When students are pushed out of class or have contact with school police and courts they miss the important learning and socializing time that happens in their regular classrooms. This makes a lot of students feel like they are behind with their work and that catching up is impossible. It can also make students feel that they are different and “bad,” compared to their peers.


Being excluded from class, even one time, makes it more likely that students will be held back, that they won’t graduate on time, and that they will have contact with the justice system in the future.

Importantly, the students who remain in class when a fellow classmate is removed suffer, too. Research shows that there is a negative relationship between classroom removals (like suspensions and expulsions) and school climate and academic achievement.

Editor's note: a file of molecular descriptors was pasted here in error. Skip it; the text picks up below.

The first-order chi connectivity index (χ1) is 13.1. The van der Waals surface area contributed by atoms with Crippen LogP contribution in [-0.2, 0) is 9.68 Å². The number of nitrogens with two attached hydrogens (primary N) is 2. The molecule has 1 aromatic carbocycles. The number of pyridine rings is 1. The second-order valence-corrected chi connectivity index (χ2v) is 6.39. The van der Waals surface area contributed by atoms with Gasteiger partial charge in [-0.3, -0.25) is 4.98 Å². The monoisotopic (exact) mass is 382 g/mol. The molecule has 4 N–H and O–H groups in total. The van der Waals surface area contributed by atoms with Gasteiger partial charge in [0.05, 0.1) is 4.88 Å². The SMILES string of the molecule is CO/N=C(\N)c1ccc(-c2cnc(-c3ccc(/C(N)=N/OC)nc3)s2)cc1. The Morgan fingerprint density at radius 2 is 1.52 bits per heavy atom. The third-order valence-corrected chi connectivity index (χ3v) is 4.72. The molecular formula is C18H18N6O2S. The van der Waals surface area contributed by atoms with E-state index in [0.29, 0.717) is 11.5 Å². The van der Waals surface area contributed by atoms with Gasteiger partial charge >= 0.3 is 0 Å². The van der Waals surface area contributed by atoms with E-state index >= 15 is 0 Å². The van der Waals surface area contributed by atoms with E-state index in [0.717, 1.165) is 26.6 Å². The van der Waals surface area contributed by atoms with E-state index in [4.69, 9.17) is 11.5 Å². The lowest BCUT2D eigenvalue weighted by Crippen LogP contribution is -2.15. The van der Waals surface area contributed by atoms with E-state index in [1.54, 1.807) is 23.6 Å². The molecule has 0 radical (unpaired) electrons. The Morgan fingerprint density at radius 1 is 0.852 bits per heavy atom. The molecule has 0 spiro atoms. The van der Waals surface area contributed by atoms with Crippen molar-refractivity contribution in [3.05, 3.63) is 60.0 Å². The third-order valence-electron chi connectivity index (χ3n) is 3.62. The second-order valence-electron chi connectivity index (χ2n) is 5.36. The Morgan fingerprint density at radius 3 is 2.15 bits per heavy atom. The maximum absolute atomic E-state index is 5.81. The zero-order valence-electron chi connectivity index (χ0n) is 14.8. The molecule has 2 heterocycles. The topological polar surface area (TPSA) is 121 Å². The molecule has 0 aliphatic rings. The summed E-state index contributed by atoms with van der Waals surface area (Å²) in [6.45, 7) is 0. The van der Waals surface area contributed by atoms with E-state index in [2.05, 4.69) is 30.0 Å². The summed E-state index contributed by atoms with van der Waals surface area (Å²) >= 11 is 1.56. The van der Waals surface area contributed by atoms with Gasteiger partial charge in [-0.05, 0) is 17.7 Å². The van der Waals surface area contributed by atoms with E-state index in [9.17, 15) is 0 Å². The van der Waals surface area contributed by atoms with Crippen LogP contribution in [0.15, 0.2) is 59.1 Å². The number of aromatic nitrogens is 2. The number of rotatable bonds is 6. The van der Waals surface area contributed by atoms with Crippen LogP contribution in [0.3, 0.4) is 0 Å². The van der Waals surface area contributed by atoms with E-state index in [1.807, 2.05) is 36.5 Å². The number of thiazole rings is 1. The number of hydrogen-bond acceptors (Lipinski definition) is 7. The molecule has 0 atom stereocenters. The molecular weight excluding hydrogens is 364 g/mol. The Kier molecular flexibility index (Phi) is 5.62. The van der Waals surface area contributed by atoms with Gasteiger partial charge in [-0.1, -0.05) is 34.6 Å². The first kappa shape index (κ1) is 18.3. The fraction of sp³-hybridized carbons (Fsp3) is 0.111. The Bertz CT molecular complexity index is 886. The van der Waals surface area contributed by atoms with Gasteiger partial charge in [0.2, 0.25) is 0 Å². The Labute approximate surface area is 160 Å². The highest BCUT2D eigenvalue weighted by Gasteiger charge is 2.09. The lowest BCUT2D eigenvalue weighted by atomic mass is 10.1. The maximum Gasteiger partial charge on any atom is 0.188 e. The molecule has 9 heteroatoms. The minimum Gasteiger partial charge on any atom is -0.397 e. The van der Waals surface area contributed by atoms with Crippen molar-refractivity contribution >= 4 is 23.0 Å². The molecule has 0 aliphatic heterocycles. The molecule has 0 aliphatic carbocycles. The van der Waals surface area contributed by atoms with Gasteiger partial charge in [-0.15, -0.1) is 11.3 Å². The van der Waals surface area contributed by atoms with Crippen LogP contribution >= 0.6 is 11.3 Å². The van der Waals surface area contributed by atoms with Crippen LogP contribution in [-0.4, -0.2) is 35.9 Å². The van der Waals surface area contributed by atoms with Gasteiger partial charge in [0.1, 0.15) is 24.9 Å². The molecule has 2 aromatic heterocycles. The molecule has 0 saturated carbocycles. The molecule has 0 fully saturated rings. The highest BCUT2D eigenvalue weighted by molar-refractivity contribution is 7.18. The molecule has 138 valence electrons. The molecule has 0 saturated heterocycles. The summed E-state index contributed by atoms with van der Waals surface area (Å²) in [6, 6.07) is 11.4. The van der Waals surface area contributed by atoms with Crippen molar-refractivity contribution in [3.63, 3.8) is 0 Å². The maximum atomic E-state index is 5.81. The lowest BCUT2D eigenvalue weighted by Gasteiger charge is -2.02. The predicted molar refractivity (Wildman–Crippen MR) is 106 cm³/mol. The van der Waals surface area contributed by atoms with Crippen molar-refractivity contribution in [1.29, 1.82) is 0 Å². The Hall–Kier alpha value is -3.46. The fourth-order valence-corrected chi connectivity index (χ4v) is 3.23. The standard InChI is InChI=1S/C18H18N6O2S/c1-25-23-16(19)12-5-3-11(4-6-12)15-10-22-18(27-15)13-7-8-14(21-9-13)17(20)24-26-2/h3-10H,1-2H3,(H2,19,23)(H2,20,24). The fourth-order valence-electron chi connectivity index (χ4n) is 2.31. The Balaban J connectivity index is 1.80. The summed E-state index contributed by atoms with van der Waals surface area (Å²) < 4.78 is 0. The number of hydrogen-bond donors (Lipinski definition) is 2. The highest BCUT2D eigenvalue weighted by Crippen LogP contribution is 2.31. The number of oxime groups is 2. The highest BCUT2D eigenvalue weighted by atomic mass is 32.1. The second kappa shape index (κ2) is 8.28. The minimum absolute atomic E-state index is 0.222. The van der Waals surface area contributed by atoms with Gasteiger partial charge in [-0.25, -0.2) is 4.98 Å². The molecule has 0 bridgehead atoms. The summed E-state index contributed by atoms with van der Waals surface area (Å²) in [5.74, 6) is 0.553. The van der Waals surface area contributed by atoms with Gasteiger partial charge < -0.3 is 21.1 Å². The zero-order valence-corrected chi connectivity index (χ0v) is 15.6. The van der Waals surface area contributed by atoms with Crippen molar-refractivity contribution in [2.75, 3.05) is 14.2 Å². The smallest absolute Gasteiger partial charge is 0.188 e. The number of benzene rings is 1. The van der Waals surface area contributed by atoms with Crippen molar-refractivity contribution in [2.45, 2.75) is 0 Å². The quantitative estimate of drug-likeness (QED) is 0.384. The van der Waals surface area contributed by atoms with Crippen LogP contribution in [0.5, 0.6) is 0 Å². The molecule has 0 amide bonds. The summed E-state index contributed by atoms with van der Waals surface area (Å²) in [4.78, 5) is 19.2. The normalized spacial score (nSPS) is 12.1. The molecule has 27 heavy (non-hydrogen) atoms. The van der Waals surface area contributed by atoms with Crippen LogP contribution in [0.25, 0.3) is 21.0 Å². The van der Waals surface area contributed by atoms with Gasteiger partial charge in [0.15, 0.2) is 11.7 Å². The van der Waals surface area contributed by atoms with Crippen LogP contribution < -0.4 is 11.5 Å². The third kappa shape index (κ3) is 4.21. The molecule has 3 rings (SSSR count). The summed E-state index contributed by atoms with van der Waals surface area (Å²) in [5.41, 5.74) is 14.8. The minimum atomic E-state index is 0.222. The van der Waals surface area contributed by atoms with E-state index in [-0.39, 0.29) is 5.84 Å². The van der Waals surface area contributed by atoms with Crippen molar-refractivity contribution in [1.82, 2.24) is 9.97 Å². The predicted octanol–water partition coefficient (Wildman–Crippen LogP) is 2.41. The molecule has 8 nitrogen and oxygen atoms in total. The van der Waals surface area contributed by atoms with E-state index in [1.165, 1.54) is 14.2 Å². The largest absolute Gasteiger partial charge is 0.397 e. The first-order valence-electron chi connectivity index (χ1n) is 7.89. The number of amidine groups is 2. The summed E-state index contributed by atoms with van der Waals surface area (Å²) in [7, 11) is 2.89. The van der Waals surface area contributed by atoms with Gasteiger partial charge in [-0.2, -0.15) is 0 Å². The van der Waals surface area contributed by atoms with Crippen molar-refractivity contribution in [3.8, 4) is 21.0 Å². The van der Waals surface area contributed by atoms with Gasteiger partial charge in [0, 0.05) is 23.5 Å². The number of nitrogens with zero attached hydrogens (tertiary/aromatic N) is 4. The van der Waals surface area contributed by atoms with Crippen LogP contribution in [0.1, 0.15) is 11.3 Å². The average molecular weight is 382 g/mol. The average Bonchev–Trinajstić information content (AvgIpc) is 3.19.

Black, Latino, LGBTQ, and students with disabilities tend to face suspensions, alternative school placements, and school police contact at unfairly high rates. Check out the other student sections of this website for more information about the impact of the pipeline on these groups of students.


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